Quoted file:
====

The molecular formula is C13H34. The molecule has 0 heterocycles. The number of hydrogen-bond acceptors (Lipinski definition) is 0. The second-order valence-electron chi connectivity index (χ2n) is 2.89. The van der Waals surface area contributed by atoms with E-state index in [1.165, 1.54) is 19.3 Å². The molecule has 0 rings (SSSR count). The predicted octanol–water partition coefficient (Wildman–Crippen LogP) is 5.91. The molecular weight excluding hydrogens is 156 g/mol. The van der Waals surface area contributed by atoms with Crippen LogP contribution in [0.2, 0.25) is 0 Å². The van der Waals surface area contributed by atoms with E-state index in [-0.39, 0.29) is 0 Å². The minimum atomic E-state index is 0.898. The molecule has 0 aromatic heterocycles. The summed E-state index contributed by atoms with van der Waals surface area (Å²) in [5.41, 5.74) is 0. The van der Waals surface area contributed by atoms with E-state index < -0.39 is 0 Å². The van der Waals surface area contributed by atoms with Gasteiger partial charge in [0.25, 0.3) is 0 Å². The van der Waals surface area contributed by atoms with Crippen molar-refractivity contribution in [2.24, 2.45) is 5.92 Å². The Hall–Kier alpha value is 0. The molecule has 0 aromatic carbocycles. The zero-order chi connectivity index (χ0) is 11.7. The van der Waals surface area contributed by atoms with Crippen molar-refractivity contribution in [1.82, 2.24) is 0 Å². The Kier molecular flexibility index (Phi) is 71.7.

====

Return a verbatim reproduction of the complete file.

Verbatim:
The molecular formula is C13H34. The molecule has 0 heterocycles. The number of hydrogen-bond acceptors (Lipinski definition) is 0. The second-order valence-electron chi connectivity index (χ2n) is 2.89. The van der Waals surface area contributed by atoms with E-state index in [1.165, 1.54) is 19.3 Å². The molecule has 0 rings (SSSR count). The predicted octanol–water partition coefficient (Wildman–Crippen LogP) is 5.91. The molecular weight excluding hydrogens is 156 g/mol. The van der Waals surface area contributed by atoms with Crippen LogP contribution in [0.2, 0.25) is 0 Å². The van der Waals surface area contributed by atoms with E-state index in [-0.39, 0.29) is 0 Å². The minimum atomic E-state index is 0.898. The molecule has 0 aromatic heterocycles. The summed E-state index contributed by atoms with van der Waals surface area (Å²) in [5.41, 5.74) is 0. The van der Waals surface area contributed by atoms with E-state index < -0.39 is 0 Å². The van der Waals surface area contributed by atoms with Gasteiger partial charge in [0.25, 0.3) is 0 Å². The van der Waals surface area contributed by atoms with Crippen molar-refractivity contribution in [2.24, 2.45) is 5.92 Å². The Hall–Kier alpha value is 0. The molecule has 0 aromatic carbocycles. The zero-order chi connectivity index (χ0) is 11.7. The van der Waals surface area contributed by atoms with Crippen molar-refractivity contribution in [1.82, 2.24) is 0 Å². The Kier molecular flexibility index (Phi) is 71.7.